The night time economy is UK’s fifth biggest industry and accounts for at least eight percent of the UK’s employment and revenues of £66bn per annum, according to the NTIA.

Confirmed panel members include:

  • Tom Paine (Love Saves The Day)
  • Leighton De Burca (Nite Watch Placemaker Bristol)
  • John Hirst (Bristol BID) with further guests to be announced shortly.

NTIA chairman, Alan Miller, commented: “We are very excited to be doing this joint event with Thekla in Bristol. In so many ways, Thekla represents the beating heart of creativity and a part of the special magic that makes up Bristol.

“Bristol, which has given so much in terms of musical and artistic contribution, needs to ensure there is a smart Urban Master Plan so development can happen for much needed new housing while our cultural destinations can continue to flourish together.

“Many have already voiced their opinions, and we look forward to a smart solution of win-win with the developers. However, beyond that, we need to ensure that the ongoing direction for Bristol is one that encourages and champions our fifth biggest industry and one of the vital contributions that Britain makes to the world.”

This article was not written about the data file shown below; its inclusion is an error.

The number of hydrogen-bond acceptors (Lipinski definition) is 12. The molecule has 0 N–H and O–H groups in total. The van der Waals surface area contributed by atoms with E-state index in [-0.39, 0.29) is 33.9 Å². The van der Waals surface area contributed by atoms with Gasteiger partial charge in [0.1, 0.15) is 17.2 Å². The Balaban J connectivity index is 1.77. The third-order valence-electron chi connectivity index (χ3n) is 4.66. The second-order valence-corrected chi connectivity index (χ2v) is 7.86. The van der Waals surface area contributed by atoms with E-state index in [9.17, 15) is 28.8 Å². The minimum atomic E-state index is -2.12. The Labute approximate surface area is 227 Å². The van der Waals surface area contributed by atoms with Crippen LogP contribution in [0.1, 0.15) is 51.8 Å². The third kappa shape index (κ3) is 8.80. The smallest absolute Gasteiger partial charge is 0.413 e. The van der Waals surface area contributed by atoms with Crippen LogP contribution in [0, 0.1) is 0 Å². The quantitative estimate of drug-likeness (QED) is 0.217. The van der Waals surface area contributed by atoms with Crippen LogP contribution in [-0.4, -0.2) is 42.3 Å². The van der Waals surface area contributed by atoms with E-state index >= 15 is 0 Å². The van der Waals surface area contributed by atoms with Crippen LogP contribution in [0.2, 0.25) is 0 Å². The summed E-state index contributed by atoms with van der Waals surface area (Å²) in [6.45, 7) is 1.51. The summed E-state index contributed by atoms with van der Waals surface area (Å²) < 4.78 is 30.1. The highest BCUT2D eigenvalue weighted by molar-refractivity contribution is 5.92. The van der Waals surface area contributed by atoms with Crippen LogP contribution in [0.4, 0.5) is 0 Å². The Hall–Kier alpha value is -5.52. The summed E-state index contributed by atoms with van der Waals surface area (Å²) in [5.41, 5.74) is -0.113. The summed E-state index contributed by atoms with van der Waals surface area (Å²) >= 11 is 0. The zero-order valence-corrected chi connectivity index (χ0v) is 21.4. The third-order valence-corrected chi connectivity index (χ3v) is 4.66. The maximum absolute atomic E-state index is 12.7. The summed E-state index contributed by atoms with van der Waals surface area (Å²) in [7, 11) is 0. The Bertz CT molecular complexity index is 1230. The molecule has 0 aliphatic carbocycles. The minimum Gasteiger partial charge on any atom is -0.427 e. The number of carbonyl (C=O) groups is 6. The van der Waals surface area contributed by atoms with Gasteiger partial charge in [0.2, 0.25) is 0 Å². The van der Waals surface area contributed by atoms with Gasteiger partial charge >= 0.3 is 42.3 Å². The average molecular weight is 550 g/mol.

The event is open to the public. To reserve a place email with your full name.

Anyone wanting to show their support is invited to post on socials using #savethekla and #savenightlife

Thekla calls for support

Thekla, a live music venue and club space, is operated by independent national promoter DHP Family. Photo as seen on its Facebook page

DHP Family, the Bristol-based festival organiser and promoter, is under pressure for Thekla – a live music on a boat in Bristol Harbour – is at risk of closure following council plans look set to give the green light to a residential development.

On board a converted German cargo ship, Thekla has been moored in Bristol Harbour since 1984.

The Redcliffe Wharf planning application directly opposite the Thekla has been recommended for approval by officers despite its own Pollution Control Team recognising the need for a new and more comprehensive noise survey. The planning committee meets on Wednesday 8 November to make its decision.

“It’s vitally important that planners take into consideration existing venues when making decisions on new developments,“ said Alex Black, general manager at Thekla. “The decision they take could potentially have a disastrous impact on the Bristol music scene and night-time economy. We’ve seen too many venues fall victim to residential developments and being forced to close.”

DHP Family is calling for the planning decision to be deferred to allow the second noise assessment to take place so the findings can form part of the decision-making on the planning application.